When boat anchored in sea areas where coral heads are prevalent, a chain rode frequently wraps around one or more heads(colony of polyps), dangerously shortening the scope.
The general rule is to buoy(usually, 2-3 buoys are needed) the chain so that the main part of the rode cannot foul coral. Some experienced cruisers prefer to anchor in depths of between 90 to 120 feet when possible, because colony of coral polyps live in much deeper water. But this requires more anchor line than many small boats can comfortably carry.
Anchor Chain Problems
High-tensile anchor's chains - Although it has a huge breaking load, it can fail without warning and not recommended for anchor rodes.
In fact: galvanized st-steel anchor chain with short oval links is usually specified for pleasure-boats and yachts use because it gives visible signs and defects of stretching before breaking. Recommendations: the chain must have a breaking strength to withstand at least five times the normal horizontal load.
The difference in having your anchor set properly
Buy an anchor chain. They usually come with a screw pin shackle and alot of times are PVC coated. This will do two things.
1. it will weigh your anchor shank down so if there is any wind or seas your anchor will stay set and you won't move.
2. It will keep your line from chaffing on anything on the bottom like rocks, coral, etc.
Having several feet of chain between your anchor and the rope makes all the difference in having your anchor set properly. There are several online resources to determine how much your boat will need.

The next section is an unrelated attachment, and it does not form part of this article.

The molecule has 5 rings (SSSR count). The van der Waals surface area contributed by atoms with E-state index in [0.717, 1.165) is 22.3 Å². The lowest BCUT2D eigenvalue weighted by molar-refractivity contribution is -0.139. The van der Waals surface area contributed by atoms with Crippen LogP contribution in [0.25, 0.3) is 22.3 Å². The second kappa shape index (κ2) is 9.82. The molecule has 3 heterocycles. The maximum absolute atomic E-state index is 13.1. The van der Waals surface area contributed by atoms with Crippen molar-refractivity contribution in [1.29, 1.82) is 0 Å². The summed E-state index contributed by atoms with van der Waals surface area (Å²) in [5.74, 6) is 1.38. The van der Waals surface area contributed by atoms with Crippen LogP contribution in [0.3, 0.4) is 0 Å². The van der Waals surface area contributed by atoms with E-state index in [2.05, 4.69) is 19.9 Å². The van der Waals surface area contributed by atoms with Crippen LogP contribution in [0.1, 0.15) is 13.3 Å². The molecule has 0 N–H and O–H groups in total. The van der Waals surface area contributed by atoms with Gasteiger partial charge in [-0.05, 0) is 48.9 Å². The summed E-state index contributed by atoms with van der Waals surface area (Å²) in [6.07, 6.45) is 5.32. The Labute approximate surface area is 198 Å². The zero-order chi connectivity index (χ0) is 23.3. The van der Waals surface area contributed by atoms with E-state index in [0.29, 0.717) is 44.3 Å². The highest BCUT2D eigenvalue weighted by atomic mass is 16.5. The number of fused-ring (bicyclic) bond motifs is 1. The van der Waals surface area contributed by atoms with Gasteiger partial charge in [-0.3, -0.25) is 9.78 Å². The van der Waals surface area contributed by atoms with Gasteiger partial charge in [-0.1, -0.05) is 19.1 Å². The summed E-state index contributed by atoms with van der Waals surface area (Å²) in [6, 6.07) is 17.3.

In my case, for my 240 Overnighter, 15' was needed to keep the wind and currents of the Gulf near Tampa Bay from pulling my anchor out. Previously, I only had 5'.
See on photo above how the chain in this picture has a screw pin shackle on each end with a swivel. It may seem like alot at $6 a foot but realistically you should only need about 5 or 6 feet of chain unless you are anchoring in really deep water. This will make your anchor line last alot longer
Anchor the stern
Never anchor the stern UNLESS you anchored your Bow correctly first. When you anchor the stern the wind and/or current will turn your boat so that any waves come straight at your stern while your anchor digs in and pulls your boat lower and allowing even more water to spill in to your boat.
Problem when you anchor
How to determine how much line you have let out through the windlass
Just measure it out and spray paint it. If you have 20 ft of chain. Then the first mark is at 30 ft on the rode every 50 ft thereafter. Over the winter we are going to mark it in 25 ft increments. One red paint line at 25, two at 50, three at 75 and different color at a hundred. Then start again.
There are also marked pull through nylon flags/tags (approx 1/2 to 3/4 " wide and 5" long) that pull through braid with increments of 10' from 200' down to 100' and every 5' below.
You can mark chain every spring with iridescent day glow paint with mark on links starting at 40' (min 3-1 in 10' with deck to water figured in) and increasing by one mark every 10' of 100'.